On Saturday night, the Edmonton Oilers fell one spot in the 2018 draft to 10th overall. They should resist trading the pick.
It’s easy to see why the Oilers would trade their first: they need to upgrade on defence and the wing, they have few tradeable assets, and their first round pick won’t play immediately as opposed to whoever they acquire. Connor McDavid and Leon Draisaitl are in their prime and they can’t afford to waste another Art Ross-caliber season from the former. Zach Laing wrote about it here.
Still, the Oilers should keep their pick. Trading the pick would make an already thin Oilers prospect pool even thinner when they need cheap young players to fill in over the next few years.
Trading a high pick often hasn’t gone well for teams over the past decade.
2008: Calgary trades the 17th pick (D Jake Gardiner) and a second round pick (D Brian Dumoulin) to Los Angeles for LW Mike Cammalleri and a second round pick (Mitch Wahl).
2010: Boston trades the 15th pick (D Derek Forbort), D Dennis Wideman, and a 2011 third round pick (C Kyle Rau) to Florida for RW Nathan Horton and C Gregory Campbell.
Ottawa trades the 16th pick (RW Vladimir Tarasenko) to St. Louis for D David Rundblad.
2011: Columbus trades the 8th pick (C Sean Couturier), RW Jakub Voracek, and a third round pick (C Nick Cousins) to Philadelphia for C Jeff Carter.
2012: Carolina trades the 8th pick (D Derrick Pouliot), C Brandon Sutter, and D Brian Dumoulin to Pittsburgh for C Jordan Staal.
2013: New Jersey trades the 9th pick (C Bo Horvat) to Vancouver for G Corey Schneider.
2015: Los Angeles trades the 13th pick (D Jakub Zboril), D Colin Miller, and G Martin Jones to Boston for LW Milan Lucic.
Calgary trades the 15th pick (RW Zachary Senyshyn) and two second round picks (D Jeremy Lauzon and C Jakob Forsbacka-Karlsson) to Boston for D Dougie Hamilton.
Edmonton trades the 16th (C Matt Barzal) and 33rd (C Mitchell Stephens) picks to the New York Islanders for D Griffin Reinhart.
2017: Arizona trades the 7th pick (C Lias Andersson) and D Anthony DeAngelo to the New York Rangers for C Derek Stepan and G Antti Raanta.
Top picks don’t get moved much.
I excluded the Phil Kessel and Bobby Ryan trades because those picks weren’t decided when Toronto and Ottawa traded them
When you’re trading a high draft pick for immediate help it almost always involves more than just a pick going the other way. Columbus had to add Voracek to the 8th overall pick to get Carter. Carolina included Sutter and Dumoulin in addition to their 8th overall pick to land Staal. Los Angeles and Calgary both gave up a lot for one year of Lucic and Cammalleri each.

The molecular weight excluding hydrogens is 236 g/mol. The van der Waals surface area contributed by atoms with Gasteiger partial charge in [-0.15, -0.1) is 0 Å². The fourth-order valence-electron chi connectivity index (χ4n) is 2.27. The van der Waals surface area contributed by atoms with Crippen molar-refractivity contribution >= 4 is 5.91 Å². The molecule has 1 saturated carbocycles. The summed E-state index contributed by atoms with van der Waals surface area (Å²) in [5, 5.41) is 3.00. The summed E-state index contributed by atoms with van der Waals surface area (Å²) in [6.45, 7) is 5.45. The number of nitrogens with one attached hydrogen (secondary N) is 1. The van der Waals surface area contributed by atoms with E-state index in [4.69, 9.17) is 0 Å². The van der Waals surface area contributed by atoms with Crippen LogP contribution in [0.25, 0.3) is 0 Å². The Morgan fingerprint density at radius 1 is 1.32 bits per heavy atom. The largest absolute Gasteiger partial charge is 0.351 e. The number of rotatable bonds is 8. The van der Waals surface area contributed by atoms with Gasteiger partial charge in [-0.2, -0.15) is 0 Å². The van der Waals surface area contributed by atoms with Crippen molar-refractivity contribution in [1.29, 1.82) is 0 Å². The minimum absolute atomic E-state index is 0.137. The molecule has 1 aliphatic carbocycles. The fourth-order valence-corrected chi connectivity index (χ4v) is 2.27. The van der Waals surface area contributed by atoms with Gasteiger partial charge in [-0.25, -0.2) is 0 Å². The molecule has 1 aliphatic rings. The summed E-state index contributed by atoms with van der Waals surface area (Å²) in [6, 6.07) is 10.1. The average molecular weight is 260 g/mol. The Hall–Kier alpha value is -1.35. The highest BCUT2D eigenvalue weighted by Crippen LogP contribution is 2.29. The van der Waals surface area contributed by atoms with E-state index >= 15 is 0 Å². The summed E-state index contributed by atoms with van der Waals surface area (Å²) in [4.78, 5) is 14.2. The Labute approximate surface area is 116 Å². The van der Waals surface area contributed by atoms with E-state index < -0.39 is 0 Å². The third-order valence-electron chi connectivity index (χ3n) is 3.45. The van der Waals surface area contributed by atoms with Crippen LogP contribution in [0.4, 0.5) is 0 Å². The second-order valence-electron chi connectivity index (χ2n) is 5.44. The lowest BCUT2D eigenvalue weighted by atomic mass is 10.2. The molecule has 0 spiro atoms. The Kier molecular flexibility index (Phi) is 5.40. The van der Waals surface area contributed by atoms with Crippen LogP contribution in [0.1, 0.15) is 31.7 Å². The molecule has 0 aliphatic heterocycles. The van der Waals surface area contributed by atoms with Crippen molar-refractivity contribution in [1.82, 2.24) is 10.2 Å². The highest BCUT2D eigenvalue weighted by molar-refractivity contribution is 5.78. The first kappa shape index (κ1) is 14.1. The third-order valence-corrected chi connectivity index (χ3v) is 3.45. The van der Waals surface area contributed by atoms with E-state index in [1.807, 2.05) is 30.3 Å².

How many of these trades would not be reversed if given the chance? Boston still trades for Horton. Calgary makes the Dougie Hamilton trade pretty easily. There’s a case for Schneider even with his struggles the past two seasons. Staal hasn’t cleared 50 points in Carolina, but they probably still do that trade. Arizona’s deal for Stepan and Raanta looks solid so far.
Los Angeles’ trade for Lucic is an underrated bad trade. The Kings traded a future 40-point defenceman, a goalie that would return a first round pick, and a high draft pick for one year of Lucic.
If the Oilers want an impact player it’ll likely cost more than just the 10th overall pick. The Oilers’ cupboards can’t afford to move that many picks or prospects.
Peter Chiarelli’s trade for Griffin Reinhart doesn’t lend much faith that he can win a trade with an even higher draft pick.
Then there’s expansion. Seattle is coming. If the Oilers keep their 2018 pick, that player will be exempt from the Seattle expansion draft if they enter the league for the 2020-21 season. That could help put the Oilers in contention for years, which should ultimately be the goal.
Yes, the Oilers need to improve and this might all be moot since Chiarelli probably doesn’t care about mortgaging the future when his job’s on the line. But the Oilers should focus on thelong-termm and resist finding a quick fix. It’s unlikely there’s a Dougie Hamilton-type trade out there, so using the pick is the Oilers’ best option.